The ScalaKnol series attempts to share a nugget of Scala wisdom every few days or sometimes few times a day. Keep tuned. Today we would look at the Uniform Access Principle.
The principle states that the client code or the calling code should not be affected by the decision to implement an attribute as a field or a method. Hence essentially irrespective of whether the attribute is defined with a val or a def, the calling client should be agnostic of the same.
For example, if we have a class like
and we have the calling code like this
As always, you can see the output because we are coding in worksheet. Now suppose we have a change which results in the val salary now actually becoming a method. In this case let us assume that people whose name starts with a V get a higher salary. (Ok, I am biased, don’t curse your parents yet, because the bonus percentage goes down 😉
So, the new way to define our class then becomes something like this, and you would notice the change in the
If you notice, we did not change the client / calling code even though we changed the attribute from val to def. This is the Uniform Access Principle which Scala supports. Java on the other hand does not support this principle. If you recall, in Java we have array.length. Now string is also an array but for String we have to write string.length() because it is a method and not a field.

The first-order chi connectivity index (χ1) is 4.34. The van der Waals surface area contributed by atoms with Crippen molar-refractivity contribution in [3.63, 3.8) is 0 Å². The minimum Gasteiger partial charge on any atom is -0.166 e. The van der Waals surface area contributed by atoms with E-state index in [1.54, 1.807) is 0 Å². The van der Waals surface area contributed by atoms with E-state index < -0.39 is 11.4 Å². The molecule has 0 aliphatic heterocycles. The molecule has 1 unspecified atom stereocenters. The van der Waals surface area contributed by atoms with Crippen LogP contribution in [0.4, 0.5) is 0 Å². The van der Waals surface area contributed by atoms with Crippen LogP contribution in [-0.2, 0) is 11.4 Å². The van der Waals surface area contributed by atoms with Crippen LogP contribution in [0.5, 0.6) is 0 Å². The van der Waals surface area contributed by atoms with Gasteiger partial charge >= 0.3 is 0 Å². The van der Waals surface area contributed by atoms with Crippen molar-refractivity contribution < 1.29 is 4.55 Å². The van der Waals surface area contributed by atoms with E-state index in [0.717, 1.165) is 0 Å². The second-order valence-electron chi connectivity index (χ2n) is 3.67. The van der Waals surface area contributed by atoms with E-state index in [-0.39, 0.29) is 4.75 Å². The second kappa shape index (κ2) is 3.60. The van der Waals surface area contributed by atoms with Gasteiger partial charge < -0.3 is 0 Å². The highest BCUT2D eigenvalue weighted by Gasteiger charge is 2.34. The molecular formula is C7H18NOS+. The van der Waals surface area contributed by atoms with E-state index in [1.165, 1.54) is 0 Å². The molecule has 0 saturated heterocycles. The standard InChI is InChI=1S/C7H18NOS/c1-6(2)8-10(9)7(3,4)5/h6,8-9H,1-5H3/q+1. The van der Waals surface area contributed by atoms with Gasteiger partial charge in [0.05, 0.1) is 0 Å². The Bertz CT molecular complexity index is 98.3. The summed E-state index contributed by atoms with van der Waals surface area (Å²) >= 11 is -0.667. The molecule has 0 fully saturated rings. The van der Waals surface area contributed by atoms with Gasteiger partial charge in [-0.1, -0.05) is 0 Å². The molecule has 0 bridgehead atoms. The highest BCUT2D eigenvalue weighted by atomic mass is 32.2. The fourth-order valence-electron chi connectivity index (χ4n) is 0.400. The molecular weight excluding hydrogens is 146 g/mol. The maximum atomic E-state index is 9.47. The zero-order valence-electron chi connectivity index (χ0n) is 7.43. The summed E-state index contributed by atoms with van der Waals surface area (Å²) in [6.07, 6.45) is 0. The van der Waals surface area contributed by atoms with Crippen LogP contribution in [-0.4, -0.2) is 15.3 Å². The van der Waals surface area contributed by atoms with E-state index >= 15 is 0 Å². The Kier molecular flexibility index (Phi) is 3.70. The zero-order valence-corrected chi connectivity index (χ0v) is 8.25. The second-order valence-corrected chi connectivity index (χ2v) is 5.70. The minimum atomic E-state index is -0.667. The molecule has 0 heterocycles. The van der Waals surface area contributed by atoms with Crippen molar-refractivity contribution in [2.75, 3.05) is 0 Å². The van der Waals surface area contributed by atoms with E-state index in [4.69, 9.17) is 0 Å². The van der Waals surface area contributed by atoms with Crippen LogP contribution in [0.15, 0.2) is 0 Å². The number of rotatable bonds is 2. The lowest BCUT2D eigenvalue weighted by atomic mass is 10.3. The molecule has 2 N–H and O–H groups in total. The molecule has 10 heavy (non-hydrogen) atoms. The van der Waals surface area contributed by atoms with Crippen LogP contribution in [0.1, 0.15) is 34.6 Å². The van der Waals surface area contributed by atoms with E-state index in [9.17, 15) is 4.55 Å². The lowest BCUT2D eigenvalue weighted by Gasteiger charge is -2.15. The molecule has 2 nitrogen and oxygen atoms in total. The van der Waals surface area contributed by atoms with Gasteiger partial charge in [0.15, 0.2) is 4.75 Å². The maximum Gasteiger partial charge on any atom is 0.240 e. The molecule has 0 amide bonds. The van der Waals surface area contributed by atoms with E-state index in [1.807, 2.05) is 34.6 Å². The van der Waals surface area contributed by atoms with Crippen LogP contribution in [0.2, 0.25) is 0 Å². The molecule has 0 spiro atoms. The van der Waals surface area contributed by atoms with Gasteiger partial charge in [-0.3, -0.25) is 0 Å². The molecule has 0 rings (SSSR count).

3 thoughts on “ScalaKnol: Understanding Uniform Access Principle2 min read”
Also, both method(def) and field(val) exist in the same namespace in Scala unlike Java where we can have a field and a method by the same name together
Great article, but please add “M” to the higher paying initials ;)! I think it’s fair to give a tip of the hat to Bertrand Meyer here, who already advocated for the UAP in his book (Object Oriented Software Construction) in the 80ies. This topic, and Meyer’s treatment of Abstract Data Types are really worth a read.
There are some less defensible positions in Meyer’s book as well, e.g. arguing for mutating setters (which weakens the UAP — what if an “assignment” fails?), and for covariant _parameter_ types in overridden methods (the first edition was released before Barbara Liskov’s eponymous principle), but I think that makes for an even more interesting read ;).
Thanks for the note and the references, Michael. Full credit to Bertand Meyer and the , M would be added to higher paid ones in the next release 😉
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